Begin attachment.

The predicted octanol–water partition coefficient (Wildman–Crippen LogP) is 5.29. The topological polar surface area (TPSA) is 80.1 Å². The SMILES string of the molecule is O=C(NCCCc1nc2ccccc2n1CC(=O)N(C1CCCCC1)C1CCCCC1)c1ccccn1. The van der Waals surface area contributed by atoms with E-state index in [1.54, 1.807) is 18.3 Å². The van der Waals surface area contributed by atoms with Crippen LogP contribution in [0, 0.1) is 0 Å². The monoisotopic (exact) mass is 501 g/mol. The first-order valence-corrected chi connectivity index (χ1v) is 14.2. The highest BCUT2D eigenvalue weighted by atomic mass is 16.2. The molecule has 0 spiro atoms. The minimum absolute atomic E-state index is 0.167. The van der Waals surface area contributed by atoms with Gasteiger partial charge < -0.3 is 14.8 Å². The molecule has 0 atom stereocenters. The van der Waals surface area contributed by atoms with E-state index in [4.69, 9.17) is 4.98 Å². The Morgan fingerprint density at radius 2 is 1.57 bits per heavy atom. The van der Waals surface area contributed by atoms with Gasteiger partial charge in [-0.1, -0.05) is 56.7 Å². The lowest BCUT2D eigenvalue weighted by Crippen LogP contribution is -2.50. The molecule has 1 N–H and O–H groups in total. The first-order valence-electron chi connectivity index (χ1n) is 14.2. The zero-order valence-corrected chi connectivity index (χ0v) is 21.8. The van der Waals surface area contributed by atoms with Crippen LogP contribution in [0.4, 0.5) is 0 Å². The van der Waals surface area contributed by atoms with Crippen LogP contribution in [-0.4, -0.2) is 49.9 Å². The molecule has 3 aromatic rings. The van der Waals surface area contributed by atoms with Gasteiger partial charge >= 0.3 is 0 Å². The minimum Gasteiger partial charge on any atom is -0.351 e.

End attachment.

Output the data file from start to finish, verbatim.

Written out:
The predicted octanol–water partition coefficient (Wildman–Crippen LogP) is 5.29. The topological polar surface area (TPSA) is 80.1 Å². The SMILES string of the molecule is O=C(NCCCc1nc2ccccc2n1CC(=O)N(C1CCCCC1)C1CCCCC1)c1ccccn1. The van der Waals surface area contributed by atoms with E-state index in [1.54, 1.807) is 18.3 Å². The van der Waals surface area contributed by atoms with Crippen LogP contribution in [0, 0.1) is 0 Å². The monoisotopic (exact) mass is 501 g/mol. The first-order valence-corrected chi connectivity index (χ1v) is 14.2. The highest BCUT2D eigenvalue weighted by atomic mass is 16.2. The molecule has 0 spiro atoms. The minimum absolute atomic E-state index is 0.167. The van der Waals surface area contributed by atoms with Gasteiger partial charge < -0.3 is 14.8 Å². The molecule has 0 atom stereocenters. The van der Waals surface area contributed by atoms with E-state index in [4.69, 9.17) is 4.98 Å². The Morgan fingerprint density at radius 2 is 1.57 bits per heavy atom. The van der Waals surface area contributed by atoms with Gasteiger partial charge in [-0.1, -0.05) is 56.7 Å². The lowest BCUT2D eigenvalue weighted by Crippen LogP contribution is -2.50. The molecule has 1 N–H and O–H groups in total. The first-order valence-electron chi connectivity index (χ1n) is 14.2. The zero-order valence-corrected chi connectivity index (χ0v) is 21.8. The van der Waals surface area contributed by atoms with Crippen LogP contribution in [0.4, 0.5) is 0 Å². The van der Waals surface area contributed by atoms with Crippen LogP contribution in [-0.4, -0.2) is 49.9 Å². The molecule has 3 aromatic rings. The van der Waals surface area contributed by atoms with Gasteiger partial charge >= 0.3 is 0 Å². The minimum Gasteiger partial charge on any atom is -0.351 e.